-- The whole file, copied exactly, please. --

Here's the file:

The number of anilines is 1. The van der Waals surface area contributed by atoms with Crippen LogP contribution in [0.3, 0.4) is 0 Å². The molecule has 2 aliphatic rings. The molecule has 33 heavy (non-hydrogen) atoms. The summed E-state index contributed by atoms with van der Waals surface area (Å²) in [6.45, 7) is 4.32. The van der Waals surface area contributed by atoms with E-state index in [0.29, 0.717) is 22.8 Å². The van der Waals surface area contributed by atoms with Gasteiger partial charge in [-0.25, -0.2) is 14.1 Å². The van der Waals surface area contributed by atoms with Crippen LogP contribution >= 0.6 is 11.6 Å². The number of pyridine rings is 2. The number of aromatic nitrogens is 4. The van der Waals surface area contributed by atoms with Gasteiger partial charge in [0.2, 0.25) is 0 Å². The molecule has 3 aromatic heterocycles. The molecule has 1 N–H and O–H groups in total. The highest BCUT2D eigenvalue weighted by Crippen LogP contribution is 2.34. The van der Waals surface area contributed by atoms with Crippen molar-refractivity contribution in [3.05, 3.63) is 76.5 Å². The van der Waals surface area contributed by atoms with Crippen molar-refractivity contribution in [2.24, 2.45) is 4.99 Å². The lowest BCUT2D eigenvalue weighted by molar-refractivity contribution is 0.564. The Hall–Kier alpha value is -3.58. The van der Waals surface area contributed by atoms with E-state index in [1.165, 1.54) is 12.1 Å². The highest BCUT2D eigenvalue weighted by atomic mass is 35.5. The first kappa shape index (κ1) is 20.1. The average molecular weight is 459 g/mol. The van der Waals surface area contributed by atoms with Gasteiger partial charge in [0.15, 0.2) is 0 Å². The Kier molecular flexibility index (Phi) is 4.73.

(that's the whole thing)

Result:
The number of anilines is 1. The van der Waals surface area contributed by atoms with Crippen LogP contribution in [0.3, 0.4) is 0 Å². The molecule has 2 aliphatic rings. The molecule has 33 heavy (non-hydrogen) atoms. The summed E-state index contributed by atoms with van der Waals surface area (Å²) in [6.45, 7) is 4.32. The van der Waals surface area contributed by atoms with E-state index in [0.29, 0.717) is 22.8 Å². The van der Waals surface area contributed by atoms with Gasteiger partial charge in [-0.25, -0.2) is 14.1 Å². The van der Waals surface area contributed by atoms with Crippen LogP contribution >= 0.6 is 11.6 Å². The number of pyridine rings is 2. The number of aromatic nitrogens is 4. The van der Waals surface area contributed by atoms with Gasteiger partial charge in [0.2, 0.25) is 0 Å². The molecule has 3 aromatic heterocycles. The molecule has 1 N–H and O–H groups in total. The highest BCUT2D eigenvalue weighted by Crippen LogP contribution is 2.34. The van der Waals surface area contributed by atoms with Crippen molar-refractivity contribution in [3.05, 3.63) is 76.5 Å². The van der Waals surface area contributed by atoms with Crippen molar-refractivity contribution in [2.24, 2.45) is 4.99 Å². The lowest BCUT2D eigenvalue weighted by molar-refractivity contribution is 0.564. The Hall–Kier alpha value is -3.58. The van der Waals surface area contributed by atoms with E-state index in [1.165, 1.54) is 12.1 Å². The highest BCUT2D eigenvalue weighted by atomic mass is 35.5. The first kappa shape index (κ1) is 20.1. The average molecular weight is 459 g/mol. The van der Waals surface area contributed by atoms with Gasteiger partial charge in [0.15, 0.2) is 0 Å². The Kier molecular flexibility index (Phi) is 4.73.